“She may see it as an advantageous match, I suppose,” Robert replied. “But I swear to you both I have given her no reason to think I see her as anything other than the daughter of my employer.”

“I absolutely agree,” said Amelia. “And I am proud that you have not been unguarded or careless in your behavior towards her at all. No one could call you out for toying with her affections; you have not compromised her one whit. Just take care you continue in such a manner. Otherwise, it could give rise to hopes and expectations that have no basis in reality and would just … complicate things. Well … perhaps she will give up this folly soon. You, of course, should pursue your choice of bride. When will you declare yourself to her, by the way? This constant mooning over her in private will not do!” she teased.

“I shall, but I must be certain of the lady’s own affections,” Mr. Yarby said seriously.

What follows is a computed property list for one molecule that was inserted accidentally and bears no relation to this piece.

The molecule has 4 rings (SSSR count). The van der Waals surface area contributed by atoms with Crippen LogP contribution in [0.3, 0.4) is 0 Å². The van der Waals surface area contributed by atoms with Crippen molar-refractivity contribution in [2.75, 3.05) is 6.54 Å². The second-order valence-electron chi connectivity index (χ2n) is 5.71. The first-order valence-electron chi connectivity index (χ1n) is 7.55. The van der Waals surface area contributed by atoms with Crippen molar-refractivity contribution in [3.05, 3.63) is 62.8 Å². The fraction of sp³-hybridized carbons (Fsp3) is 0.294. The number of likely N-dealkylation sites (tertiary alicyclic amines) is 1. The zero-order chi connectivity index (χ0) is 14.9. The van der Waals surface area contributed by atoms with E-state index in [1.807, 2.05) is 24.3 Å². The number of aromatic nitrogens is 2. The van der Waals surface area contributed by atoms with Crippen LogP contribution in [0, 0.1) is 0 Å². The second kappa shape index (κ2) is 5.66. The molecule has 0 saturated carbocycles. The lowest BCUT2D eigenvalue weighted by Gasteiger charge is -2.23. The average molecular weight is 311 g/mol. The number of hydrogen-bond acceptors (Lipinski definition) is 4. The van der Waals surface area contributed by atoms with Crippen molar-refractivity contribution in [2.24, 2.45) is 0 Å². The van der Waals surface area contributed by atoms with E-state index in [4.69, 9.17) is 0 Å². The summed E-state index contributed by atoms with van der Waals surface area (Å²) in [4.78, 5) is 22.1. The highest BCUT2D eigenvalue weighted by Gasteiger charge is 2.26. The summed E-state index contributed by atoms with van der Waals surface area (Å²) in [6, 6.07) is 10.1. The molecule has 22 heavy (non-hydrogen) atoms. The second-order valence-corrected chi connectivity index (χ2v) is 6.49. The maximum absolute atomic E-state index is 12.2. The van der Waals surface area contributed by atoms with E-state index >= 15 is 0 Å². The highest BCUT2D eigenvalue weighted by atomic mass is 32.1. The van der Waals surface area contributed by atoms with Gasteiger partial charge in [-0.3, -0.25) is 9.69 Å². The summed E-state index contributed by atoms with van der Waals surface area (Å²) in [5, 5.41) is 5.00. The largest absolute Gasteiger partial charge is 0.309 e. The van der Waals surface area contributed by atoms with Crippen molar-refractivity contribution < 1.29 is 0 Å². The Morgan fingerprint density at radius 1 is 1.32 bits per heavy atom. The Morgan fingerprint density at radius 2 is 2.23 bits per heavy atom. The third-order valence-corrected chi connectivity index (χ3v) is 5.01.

Amelia laughed. “Oh, there is little doubt of her feelings, I am confident.”

“Then there is her father to consider.”

“I can’t imagine there would be any objection on that score,” said Phillip. “Do not wait too long, little brother. That will clear the way for me, as well.”

Mary clasped both hands over her mouth to keep the moan that seemed to rise from deep within her from escaping. Her entire body began to tremble, and she was barely aware of her own steps as she carefully backed away. Hardly able to breathe, she turned and began to hurry away, stumbling out of the side garden, and only nodding in reply when Ellen called, “Oh, are you not staying then, miss?”